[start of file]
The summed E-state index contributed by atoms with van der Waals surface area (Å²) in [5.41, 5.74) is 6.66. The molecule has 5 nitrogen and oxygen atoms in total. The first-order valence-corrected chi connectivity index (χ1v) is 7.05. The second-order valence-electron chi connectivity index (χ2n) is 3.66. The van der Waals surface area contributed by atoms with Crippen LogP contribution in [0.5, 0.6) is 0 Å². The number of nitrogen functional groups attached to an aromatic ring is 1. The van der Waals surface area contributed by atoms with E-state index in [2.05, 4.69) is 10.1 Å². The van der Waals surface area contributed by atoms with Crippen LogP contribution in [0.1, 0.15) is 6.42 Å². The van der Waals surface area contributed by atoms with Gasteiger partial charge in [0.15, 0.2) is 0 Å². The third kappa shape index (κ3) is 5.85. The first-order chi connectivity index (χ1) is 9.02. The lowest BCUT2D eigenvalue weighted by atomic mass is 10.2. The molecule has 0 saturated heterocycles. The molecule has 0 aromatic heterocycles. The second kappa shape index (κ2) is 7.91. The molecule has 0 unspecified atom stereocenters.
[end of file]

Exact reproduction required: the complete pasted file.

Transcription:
The summed E-state index contributed by atoms with van der Waals surface area (Å²) in [5.41, 5.74) is 6.66. The molecule has 5 nitrogen and oxygen atoms in total. The first-order valence-corrected chi connectivity index (χ1v) is 7.05. The second-order valence-electron chi connectivity index (χ2n) is 3.66. The van der Waals surface area contributed by atoms with Crippen LogP contribution in [0.5, 0.6) is 0 Å². The number of nitrogen functional groups attached to an aromatic ring is 1. The van der Waals surface area contributed by atoms with E-state index in [2.05, 4.69) is 10.1 Å². The van der Waals surface area contributed by atoms with Crippen LogP contribution in [0.1, 0.15) is 6.42 Å². The van der Waals surface area contributed by atoms with Gasteiger partial charge in [0.15, 0.2) is 0 Å². The third kappa shape index (κ3) is 5.85. The first-order chi connectivity index (χ1) is 9.02. The lowest BCUT2D eigenvalue weighted by atomic mass is 10.2. The molecule has 0 saturated heterocycles. The molecule has 0 aromatic heterocycles. The second kappa shape index (κ2) is 7.91. The molecule has 0 unspecified atom stereocenters.